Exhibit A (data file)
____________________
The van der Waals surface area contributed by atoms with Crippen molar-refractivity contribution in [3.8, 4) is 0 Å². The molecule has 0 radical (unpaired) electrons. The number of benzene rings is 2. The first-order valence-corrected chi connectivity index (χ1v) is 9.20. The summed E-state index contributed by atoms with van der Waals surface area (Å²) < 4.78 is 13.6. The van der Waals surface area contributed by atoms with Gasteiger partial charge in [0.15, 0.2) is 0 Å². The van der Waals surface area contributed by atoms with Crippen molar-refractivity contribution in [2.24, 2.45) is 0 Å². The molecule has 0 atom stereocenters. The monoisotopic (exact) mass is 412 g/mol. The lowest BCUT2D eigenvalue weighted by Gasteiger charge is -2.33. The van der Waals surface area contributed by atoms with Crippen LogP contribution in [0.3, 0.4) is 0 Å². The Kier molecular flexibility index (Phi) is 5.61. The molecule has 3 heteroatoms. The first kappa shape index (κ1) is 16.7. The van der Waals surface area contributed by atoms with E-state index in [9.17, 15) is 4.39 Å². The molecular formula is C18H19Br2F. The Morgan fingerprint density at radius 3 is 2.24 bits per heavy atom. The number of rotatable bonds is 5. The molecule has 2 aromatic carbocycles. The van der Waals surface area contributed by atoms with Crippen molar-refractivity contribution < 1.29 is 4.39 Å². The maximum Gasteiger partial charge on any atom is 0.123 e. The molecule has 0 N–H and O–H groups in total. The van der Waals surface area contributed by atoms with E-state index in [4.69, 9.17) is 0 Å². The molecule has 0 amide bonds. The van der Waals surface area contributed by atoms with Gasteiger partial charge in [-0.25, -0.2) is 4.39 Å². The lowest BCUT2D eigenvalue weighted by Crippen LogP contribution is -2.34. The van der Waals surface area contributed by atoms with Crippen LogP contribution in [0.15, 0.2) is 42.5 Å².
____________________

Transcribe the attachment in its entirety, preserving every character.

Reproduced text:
The van der Waals surface area contributed by atoms with Crippen molar-refractivity contribution in [3.8, 4) is 0 Å². The molecule has 0 radical (unpaired) electrons. The number of benzene rings is 2. The first-order valence-corrected chi connectivity index (χ1v) is 9.20. The summed E-state index contributed by atoms with van der Waals surface area (Å²) < 4.78 is 13.6. The van der Waals surface area contributed by atoms with Gasteiger partial charge in [0.15, 0.2) is 0 Å². The van der Waals surface area contributed by atoms with Crippen molar-refractivity contribution in [2.24, 2.45) is 0 Å². The molecule has 0 atom stereocenters. The monoisotopic (exact) mass is 412 g/mol. The lowest BCUT2D eigenvalue weighted by Gasteiger charge is -2.33. The van der Waals surface area contributed by atoms with Crippen LogP contribution in [0.3, 0.4) is 0 Å². The Kier molecular flexibility index (Phi) is 5.61. The molecule has 3 heteroatoms. The first kappa shape index (κ1) is 16.7. The van der Waals surface area contributed by atoms with E-state index in [9.17, 15) is 4.39 Å². The molecular formula is C18H19Br2F. The Morgan fingerprint density at radius 3 is 2.24 bits per heavy atom. The number of rotatable bonds is 5. The molecule has 2 aromatic carbocycles. The van der Waals surface area contributed by atoms with Crippen molar-refractivity contribution < 1.29 is 4.39 Å². The maximum Gasteiger partial charge on any atom is 0.123 e. The molecule has 0 N–H and O–H groups in total. The van der Waals surface area contributed by atoms with E-state index in [4.69, 9.17) is 0 Å². The molecule has 0 amide bonds. The van der Waals surface area contributed by atoms with Gasteiger partial charge in [-0.25, -0.2) is 4.39 Å². The lowest BCUT2D eigenvalue weighted by Crippen LogP contribution is -2.34. The van der Waals surface area contributed by atoms with Crippen LogP contribution in [0.15, 0.2) is 42.5 Å².